Island grids may increasingly be coursing with greener, cleaner electricity but power generation isn't the only source of planet-warming emissions. Globally, nearly a fifth of CO2 emissions come from cars, vans and trucks plying the roads. So if the target is zero emissions, then a solution needs to be found for road transport.
And the Spanish island of El Hierro has just such a plan - taking all of its 6,000 cars over to the electric side of the road. That could happen through a combination of retrofitting existing cars with electric drive-trains, and ensuring new car purchases favour EV's (eletric vehicles).
El Hierro is an island sitting at the south-western tip of the Canary Islands archipelago, home to 17,000 residents. It has already taken substantial steps to wean itself off of imported oil, by installing a combined 22 MW wind and hydroelectric power system. Excess energy from the wind turbines pumps water to fill an upper reservoir. When the wind drops, the water is released to a lower reservoir, helping maintain a constant flow of electricity.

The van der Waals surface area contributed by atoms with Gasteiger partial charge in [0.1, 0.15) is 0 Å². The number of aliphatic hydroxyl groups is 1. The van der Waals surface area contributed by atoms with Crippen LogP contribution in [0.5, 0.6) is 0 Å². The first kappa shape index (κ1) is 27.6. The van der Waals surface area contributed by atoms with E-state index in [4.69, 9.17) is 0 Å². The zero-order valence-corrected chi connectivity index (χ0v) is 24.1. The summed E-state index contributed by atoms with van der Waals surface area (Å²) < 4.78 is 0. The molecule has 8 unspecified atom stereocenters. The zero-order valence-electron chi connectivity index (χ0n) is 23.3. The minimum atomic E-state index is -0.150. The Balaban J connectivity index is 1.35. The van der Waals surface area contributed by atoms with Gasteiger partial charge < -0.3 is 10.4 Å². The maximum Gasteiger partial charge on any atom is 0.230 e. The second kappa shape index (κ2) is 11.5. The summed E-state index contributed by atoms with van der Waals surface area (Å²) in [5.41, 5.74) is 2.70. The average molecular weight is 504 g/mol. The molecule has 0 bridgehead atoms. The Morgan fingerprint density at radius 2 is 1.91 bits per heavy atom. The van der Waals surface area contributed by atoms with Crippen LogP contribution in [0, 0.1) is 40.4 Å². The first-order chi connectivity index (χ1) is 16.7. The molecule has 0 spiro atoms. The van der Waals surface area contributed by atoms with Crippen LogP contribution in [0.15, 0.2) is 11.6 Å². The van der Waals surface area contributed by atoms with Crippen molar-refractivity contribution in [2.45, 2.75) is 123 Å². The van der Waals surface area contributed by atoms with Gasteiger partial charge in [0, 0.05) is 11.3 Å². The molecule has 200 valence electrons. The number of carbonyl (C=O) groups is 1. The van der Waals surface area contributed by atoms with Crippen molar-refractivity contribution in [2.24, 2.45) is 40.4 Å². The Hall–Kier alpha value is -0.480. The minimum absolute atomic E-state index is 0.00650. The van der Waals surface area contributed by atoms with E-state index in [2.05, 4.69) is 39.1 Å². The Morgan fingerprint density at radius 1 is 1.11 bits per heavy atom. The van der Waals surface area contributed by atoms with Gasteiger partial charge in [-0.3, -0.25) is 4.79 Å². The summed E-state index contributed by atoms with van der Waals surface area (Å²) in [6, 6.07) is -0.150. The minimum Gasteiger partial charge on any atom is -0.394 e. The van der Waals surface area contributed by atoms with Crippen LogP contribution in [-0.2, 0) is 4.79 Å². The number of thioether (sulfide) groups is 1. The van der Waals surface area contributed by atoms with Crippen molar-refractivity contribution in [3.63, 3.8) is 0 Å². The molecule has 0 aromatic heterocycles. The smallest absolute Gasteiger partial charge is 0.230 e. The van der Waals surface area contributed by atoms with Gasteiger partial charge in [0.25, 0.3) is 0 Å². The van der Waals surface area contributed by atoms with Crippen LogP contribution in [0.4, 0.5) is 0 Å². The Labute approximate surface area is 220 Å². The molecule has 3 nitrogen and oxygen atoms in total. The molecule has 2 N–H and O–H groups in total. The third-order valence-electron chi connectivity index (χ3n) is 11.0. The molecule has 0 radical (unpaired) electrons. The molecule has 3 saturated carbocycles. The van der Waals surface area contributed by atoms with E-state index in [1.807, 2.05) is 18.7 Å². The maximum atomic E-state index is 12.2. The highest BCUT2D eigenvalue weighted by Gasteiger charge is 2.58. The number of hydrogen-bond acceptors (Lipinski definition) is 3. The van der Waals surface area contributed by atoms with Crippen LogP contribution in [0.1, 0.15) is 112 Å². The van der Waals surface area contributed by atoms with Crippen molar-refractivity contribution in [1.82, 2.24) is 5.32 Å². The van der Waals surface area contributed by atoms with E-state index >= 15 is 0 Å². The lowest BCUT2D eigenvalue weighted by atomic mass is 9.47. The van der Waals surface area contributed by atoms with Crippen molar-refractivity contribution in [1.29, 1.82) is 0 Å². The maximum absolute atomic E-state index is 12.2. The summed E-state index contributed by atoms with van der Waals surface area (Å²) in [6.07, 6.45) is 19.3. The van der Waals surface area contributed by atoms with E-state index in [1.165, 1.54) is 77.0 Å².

The new plan for a switch to electrical transport makes perfect sense for a small island like El Hierro. The initial feasibility study, conducted by the local government, Renault Nissan and Endesa, showed car journeys average only 25km (15 miles) on El Hierro, with a speed of around 40kph (25 mph). That's well within the potential range of today's EV technology.
However an all-electric vehicle solution would place a big extra draw on the grid - as much as 8 Gigawatt-hours (GWh) being added to the annual demand of 43 GWh. That's do-able, the study says, but will require some clever integration of EV charging into the existing grid. Timing of the EV recharging to avoid peak demand will be critical.
All told 35 charging stations will be needed - the first 3 have been put in place this June. If the plan goes ahead, El Hierro may be one of the first islands to meet all of its energy needs from renewables. A worthy accolade for an island treasured as UNESCO Biosphere Reserve, since 2002.